Tuesday, October 7, 2008


"Know Thyself"* or "The Running Gag"

Vincent Mancini (Sam Rockwell) is conflicted, stymied, blocked, obstructed and stone-walled.

He is not, however, impotent.

He's a sex addict. He's half-heartedly going to a support group for sex mania. And whole-heartedly failing to commit...to the group's four-step program, or any serious relationship. In fact, every time he goes to one of the meetings he ends up taking a step or two back. Understandable, as the group is full of sex maniacs!

He works as
a tour-guide at a historical reconstruction of a Revolutionary-period village ("I am the back-bone of Colonial America" he intones to the camera, as if he was reciting narration from "Fight Club"--the marketing for the film features that film's title in slightly smaller type than its own). There, he fantasizes about ripping the bodices off of every female employee. He wants to know them in the biblical sense, if not know them in the intimate sense.

His mother (Anjelica Huston) is in a permanent care facility suffering from dementia, not from Alzheimer's, but from repeated and systematic drug use. She now only recognizes Vincent as one of a series of dead lawyers she once knew, which is fine, except that Vincent wants to know more about his past--specifically who his father is--and that knowledge is slowly fading from memory. Vincent is desperate to know that he has some DNA not related to his addled mother's.

His life is so abnormal, that he craves the normal even if he wouldn't recognize it if he was hit in the head with it. As a child he was jerked from foster-home to foster-home, always rescued by Mom, for a series of runs-to-the-border interrupted by arrest and another foster home. The only love he has known is when his mother saved him from choking on a corn-dog using the Heimlich maneuver. Now, he goes from restaurant to restaurant purposefully choking on food, in the hope that someone will rescue him. And give him some money out of sympathy to keep Mom in that facility.

The story so strains to be unconventionally amusing that it is crushingly disappointing to have it become so...conventional in its resolution and the embracing of the good and the normal as the panacea for all ills. "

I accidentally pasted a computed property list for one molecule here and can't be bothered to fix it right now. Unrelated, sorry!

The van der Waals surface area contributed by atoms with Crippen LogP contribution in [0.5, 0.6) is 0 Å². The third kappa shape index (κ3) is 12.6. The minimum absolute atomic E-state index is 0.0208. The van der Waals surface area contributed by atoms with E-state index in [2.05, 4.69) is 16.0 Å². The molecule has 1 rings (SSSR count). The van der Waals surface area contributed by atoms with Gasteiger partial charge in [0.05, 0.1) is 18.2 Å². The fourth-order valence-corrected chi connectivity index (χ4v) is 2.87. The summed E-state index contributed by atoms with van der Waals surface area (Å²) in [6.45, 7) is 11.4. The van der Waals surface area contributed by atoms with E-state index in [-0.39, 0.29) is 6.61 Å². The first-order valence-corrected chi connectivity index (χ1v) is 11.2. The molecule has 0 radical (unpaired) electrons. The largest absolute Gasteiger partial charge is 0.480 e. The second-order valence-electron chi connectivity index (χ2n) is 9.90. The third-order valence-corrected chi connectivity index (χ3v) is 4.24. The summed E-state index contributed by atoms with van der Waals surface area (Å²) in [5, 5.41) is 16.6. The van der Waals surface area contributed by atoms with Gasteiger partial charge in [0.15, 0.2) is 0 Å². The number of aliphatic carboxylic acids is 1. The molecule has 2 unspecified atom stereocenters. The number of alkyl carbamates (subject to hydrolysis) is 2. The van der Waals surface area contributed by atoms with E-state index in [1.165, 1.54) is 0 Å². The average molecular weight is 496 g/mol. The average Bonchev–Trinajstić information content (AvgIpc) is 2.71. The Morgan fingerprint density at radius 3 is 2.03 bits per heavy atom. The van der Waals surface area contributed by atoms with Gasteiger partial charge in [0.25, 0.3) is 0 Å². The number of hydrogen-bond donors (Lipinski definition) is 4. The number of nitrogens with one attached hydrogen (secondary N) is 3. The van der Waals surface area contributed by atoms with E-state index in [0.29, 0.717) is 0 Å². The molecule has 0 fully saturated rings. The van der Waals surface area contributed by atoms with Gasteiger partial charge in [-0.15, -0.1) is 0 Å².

Choke" plays by the old bait and switch of the Hollywood system under the Hays Code. Lure the audience in with scandal, titillation and promises of lurid behavior, then turn it into a homily about the right, true path. "Choke" becomes the sort of sanctimony-in-wolf's-clothing that you would find in such films as "Peyton Place," "Sex and the Single Girl," or any horny teen sex-comedy, combined with the basic trope of psychological films where all one's neuroses are cured with a sudden remembrance of that one key event that unlocks all the symptoms, and you have the basic dull curve that "Choke" slides into. Everything falls like a house of cards once the underlying truth is revealed.**

One should expect more from the author of "Fight Club," but it's not his fault. Blame writer-director Clark Gregg for this one. He's taken all the thorns off of Palahniuk's outline and exposed the basic tawdriness of his novel to the light of day and making it shrivel like a vampire.***

The only thing to recommend this film is Rockwell and Huston, who manage to breathe life into their characters--they're the best written in the screenplay. Sensitive viewers should be aware of the pervasive language, and sexual situations, which are not glamorized in the least.

"Choke" is a the very cheapest and sleaziest of rentals.

* Inscribed at the Temple of Apollo at Delphi. John Huston used it in the prologue for his film "Freud: The Secret Passion," as the basic tenet of psychology. In the context of "Choke," I find it a rather useful and funny reference.

**As in the other Palahniuk adaptation. It's interesting, the whole "falling house of cards" metaphor for the psychological scale falling from one's eyes can be applied (quite literally) to "Fight Club" as well, and it's just as much an oversimplification of the process as "Choke," or for that matter, "Freud," or "Spellbound." It did clue me into the conclusion that "Fight Club" is a completely mentally-contained movie--that is, it's all happening in the main character's head. All of it. Or it doesn't make any sense. If that is the intention, my respect for the film just doubled. Maybe the scales fell from my eyes.

*** One more thing: Gregg joins the group of actor-creators not content to stay behind the camera of their films, ala M. Might Shyamalan, Mike Binder, and Kenneth Lonergan. The likes of Costner and Harris and Gibson act and direct because the producers cut their losses on actors' "special projects" by keeping their legitimate box-office draws up-front. There's no financial reasons that Shyamalan or Lonergan or Gregg should be splitting their attentions acting, and writing-directing. Hitchcock made cameos in his films initially to fill in crowd scenes, then it came to be expected--a running gag lasting throughout his career. Here the "Hitchcock moments" are merely self-serving.

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